At the beginning of the summer, it was widely assumed that this cycle the normally fractious but clarifying rough-and-tumble of a primary season would be replaced with a coronation. Hillary Clinton brought all the good feelings many Americans have about her husband’s tenure, her own remarkable resume, a fundraising capacity unmatched in Democratic circles, and, perhaps most importantly, the unique sense of excitement that infects voters when they think they could be making history, electing the first female president. All of that was true, but it forgot one thing: Hillary also brought herself.
Mrs. Clinton is a lousy candidate. She has not been able to shake the email story, and now it is beyond her control and in the hands of Justice Department officials. This was an entirely self-inflicted wound: In her desire for privacy, she lost control of her privacy. Someone needs to tell Clinton that is she values her privacy as much as she seems to, she should consider a job other than being President of the United States. A person’s right to privacy diminishes in direct correlation to the degree of power that person seeks from the rest of us, and being president confers a great deal of power. Beyond the email scandal, the former Secretary of State simply does not inspire on the stump. The caution, the calculation, it is all on display and virtually self-evident. We can count on one hand, arguably one finger, the times we have seen genuine, unscripted emotion shine through.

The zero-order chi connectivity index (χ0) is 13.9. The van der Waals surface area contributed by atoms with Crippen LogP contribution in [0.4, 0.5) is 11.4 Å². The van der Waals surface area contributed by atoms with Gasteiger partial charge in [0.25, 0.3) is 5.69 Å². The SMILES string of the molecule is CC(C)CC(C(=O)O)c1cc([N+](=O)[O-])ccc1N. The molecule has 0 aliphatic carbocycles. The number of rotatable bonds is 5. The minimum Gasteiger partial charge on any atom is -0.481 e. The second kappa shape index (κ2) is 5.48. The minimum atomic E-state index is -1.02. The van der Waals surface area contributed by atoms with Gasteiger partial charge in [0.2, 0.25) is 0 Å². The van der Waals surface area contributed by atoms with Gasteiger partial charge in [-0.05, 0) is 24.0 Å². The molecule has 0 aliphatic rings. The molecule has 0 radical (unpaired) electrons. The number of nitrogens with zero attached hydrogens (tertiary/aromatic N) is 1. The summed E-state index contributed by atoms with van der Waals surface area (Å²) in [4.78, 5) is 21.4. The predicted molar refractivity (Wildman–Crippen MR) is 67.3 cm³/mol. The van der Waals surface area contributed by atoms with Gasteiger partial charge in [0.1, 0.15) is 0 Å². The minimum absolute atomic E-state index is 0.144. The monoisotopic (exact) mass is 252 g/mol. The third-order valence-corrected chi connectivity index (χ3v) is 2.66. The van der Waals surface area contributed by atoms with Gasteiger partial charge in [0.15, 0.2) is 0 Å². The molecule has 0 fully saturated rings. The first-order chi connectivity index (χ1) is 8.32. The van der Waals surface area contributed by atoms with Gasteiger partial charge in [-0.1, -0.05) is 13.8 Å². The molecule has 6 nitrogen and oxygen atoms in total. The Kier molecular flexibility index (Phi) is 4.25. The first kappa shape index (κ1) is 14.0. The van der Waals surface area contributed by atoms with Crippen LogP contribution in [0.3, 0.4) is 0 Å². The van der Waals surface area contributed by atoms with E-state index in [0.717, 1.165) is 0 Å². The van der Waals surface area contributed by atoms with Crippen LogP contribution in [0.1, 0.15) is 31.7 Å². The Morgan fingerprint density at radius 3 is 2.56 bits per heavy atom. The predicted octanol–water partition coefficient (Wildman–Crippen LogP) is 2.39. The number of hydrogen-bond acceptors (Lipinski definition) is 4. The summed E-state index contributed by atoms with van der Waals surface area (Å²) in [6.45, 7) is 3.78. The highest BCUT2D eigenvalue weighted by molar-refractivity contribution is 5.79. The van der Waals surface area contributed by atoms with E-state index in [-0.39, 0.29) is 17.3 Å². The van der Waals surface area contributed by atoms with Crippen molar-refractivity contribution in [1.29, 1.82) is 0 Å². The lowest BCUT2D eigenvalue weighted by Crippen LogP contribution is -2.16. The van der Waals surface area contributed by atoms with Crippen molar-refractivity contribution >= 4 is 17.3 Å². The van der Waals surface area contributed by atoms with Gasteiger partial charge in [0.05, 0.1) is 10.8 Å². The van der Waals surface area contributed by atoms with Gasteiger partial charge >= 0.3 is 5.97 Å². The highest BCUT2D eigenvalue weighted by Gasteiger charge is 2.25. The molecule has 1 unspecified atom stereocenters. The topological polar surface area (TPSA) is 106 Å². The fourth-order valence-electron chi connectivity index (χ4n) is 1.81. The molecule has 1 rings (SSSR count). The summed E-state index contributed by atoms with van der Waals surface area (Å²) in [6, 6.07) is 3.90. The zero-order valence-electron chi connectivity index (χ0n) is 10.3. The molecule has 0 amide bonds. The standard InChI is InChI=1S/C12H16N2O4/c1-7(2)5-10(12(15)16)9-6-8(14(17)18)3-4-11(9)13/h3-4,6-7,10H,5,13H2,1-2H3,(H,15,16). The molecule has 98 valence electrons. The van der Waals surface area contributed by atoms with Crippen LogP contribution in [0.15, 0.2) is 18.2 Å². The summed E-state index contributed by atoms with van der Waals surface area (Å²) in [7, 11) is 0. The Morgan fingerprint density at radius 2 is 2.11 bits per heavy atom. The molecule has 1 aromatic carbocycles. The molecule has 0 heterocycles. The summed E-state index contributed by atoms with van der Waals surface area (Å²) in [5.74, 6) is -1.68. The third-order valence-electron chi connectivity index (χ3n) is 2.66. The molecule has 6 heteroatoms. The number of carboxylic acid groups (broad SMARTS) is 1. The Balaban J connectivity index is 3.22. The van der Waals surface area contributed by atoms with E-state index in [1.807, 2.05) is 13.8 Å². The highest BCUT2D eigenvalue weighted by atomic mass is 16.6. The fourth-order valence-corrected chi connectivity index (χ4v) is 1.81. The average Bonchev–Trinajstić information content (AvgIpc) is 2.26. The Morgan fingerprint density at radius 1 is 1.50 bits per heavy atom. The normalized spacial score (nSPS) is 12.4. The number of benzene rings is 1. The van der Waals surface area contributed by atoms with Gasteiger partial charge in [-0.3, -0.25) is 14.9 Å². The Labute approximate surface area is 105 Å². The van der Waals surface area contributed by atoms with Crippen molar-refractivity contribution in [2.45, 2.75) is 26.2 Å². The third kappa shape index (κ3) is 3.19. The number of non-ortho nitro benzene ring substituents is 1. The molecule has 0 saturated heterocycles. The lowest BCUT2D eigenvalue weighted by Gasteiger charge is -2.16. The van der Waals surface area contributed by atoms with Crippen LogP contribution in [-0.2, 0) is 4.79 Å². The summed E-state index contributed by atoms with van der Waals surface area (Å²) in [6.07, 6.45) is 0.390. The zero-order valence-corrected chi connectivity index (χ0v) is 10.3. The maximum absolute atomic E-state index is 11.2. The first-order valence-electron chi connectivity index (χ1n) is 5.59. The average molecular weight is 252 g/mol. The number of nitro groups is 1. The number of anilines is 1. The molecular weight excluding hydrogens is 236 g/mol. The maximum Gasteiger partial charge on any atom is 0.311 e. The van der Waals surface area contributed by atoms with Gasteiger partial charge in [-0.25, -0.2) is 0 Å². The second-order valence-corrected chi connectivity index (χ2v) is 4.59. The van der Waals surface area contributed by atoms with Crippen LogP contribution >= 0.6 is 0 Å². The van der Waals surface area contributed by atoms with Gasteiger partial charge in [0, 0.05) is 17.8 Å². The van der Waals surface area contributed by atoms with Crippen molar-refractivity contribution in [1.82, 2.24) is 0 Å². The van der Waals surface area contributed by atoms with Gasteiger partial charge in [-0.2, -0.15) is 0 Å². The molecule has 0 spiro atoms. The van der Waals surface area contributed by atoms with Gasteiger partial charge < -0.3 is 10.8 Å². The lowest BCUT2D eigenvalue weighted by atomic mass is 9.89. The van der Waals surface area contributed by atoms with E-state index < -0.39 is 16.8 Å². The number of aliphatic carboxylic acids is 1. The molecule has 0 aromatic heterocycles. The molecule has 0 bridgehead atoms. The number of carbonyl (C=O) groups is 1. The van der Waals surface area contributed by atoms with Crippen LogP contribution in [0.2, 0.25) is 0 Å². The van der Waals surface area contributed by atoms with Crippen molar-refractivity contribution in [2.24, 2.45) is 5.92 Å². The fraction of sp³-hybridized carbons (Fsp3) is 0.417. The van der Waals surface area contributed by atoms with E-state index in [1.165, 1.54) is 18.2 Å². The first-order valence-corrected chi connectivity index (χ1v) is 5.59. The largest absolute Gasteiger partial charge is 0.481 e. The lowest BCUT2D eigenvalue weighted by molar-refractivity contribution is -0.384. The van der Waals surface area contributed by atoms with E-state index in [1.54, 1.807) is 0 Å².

Running for president is not easy and, in our crazed political system, announcing his candidacy more than one year before the election is still considered to be late by many. (Best argument for a parliamentary system? Shorter elections cycles.) But, in his long years of service, Joe Biden has built up a large number of connections and chits. He is the sitting vice president. This morning’s Washington Post highlighted the fact that most of Obama’s bundlers have not been bundling for Hillary. And, in the hypothetical match-ups with potential GOP candidates, Biden does as well or better than Clinton.
I would not wish running for president on my worst enemy. The task seems thankless and, if you win, the job seems pretty thankless too. But, it would be good for the party if Biden were to get into the race and it would be good for the country if he were to win. Only Mr. Biden can answer if it would be good for him and his family. And the fact that this last consideration seems to be the one that is holding him back explains exactly why so many people would warm to him if he were to throw his hat into the race. For Joe Biden, politics is personal because it is about persons.